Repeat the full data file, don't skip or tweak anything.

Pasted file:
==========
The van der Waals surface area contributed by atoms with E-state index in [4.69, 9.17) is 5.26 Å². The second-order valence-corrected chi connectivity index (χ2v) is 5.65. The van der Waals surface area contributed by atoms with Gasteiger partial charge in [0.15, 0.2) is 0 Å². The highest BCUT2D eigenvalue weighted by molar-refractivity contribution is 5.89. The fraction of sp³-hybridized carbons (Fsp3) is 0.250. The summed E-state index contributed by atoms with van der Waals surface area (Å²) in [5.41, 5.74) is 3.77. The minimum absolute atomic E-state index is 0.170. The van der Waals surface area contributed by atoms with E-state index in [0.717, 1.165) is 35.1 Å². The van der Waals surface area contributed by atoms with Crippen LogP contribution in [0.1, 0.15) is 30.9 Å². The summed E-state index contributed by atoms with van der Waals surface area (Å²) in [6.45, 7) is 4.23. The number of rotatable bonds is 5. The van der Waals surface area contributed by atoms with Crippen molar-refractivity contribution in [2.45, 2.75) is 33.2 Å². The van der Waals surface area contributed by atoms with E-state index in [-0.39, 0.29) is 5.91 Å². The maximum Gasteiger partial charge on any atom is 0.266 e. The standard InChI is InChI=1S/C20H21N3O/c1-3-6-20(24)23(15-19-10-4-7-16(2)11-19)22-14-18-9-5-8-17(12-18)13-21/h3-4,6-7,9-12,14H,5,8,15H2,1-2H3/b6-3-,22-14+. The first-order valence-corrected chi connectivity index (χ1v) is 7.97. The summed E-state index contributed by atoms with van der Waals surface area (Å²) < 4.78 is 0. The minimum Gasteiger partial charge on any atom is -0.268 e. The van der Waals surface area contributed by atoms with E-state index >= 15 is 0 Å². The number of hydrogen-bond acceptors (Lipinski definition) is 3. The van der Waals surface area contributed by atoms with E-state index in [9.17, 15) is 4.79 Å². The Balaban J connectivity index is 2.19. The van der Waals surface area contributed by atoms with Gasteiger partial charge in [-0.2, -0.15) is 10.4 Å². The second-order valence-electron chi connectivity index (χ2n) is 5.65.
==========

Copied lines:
The van der Waals surface area contributed by atoms with E-state index in [4.69, 9.17) is 5.26 Å². The second-order valence-corrected chi connectivity index (χ2v) is 5.65. The van der Waals surface area contributed by atoms with Gasteiger partial charge in [0.15, 0.2) is 0 Å². The highest BCUT2D eigenvalue weighted by molar-refractivity contribution is 5.89. The fraction of sp³-hybridized carbons (Fsp3) is 0.250. The summed E-state index contributed by atoms with van der Waals surface area (Å²) in [5.41, 5.74) is 3.77. The minimum absolute atomic E-state index is 0.170. The van der Waals surface area contributed by atoms with E-state index in [0.717, 1.165) is 35.1 Å². The van der Waals surface area contributed by atoms with Crippen LogP contribution in [0.1, 0.15) is 30.9 Å². The summed E-state index contributed by atoms with van der Waals surface area (Å²) in [6.45, 7) is 4.23. The number of rotatable bonds is 5. The van der Waals surface area contributed by atoms with Crippen molar-refractivity contribution in [2.45, 2.75) is 33.2 Å². The van der Waals surface area contributed by atoms with E-state index in [-0.39, 0.29) is 5.91 Å². The maximum Gasteiger partial charge on any atom is 0.266 e. The standard InChI is InChI=1S/C20H21N3O/c1-3-6-20(24)23(15-19-10-4-7-16(2)11-19)22-14-18-9-5-8-17(12-18)13-21/h3-4,6-7,9-12,14H,5,8,15H2,1-2H3/b6-3-,22-14+. The first-order valence-corrected chi connectivity index (χ1v) is 7.97. The summed E-state index contributed by atoms with van der Waals surface area (Å²) < 4.78 is 0. The minimum Gasteiger partial charge on any atom is -0.268 e. The van der Waals surface area contributed by atoms with E-state index >= 15 is 0 Å². The number of hydrogen-bond acceptors (Lipinski definition) is 3. The van der Waals surface area contributed by atoms with E-state index in [9.17, 15) is 4.79 Å². The Balaban J connectivity index is 2.19. The van der Waals surface area contributed by atoms with Gasteiger partial charge in [-0.2, -0.15) is 10.4 Å². The second-order valence-electron chi connectivity index (χ2n) is 5.65.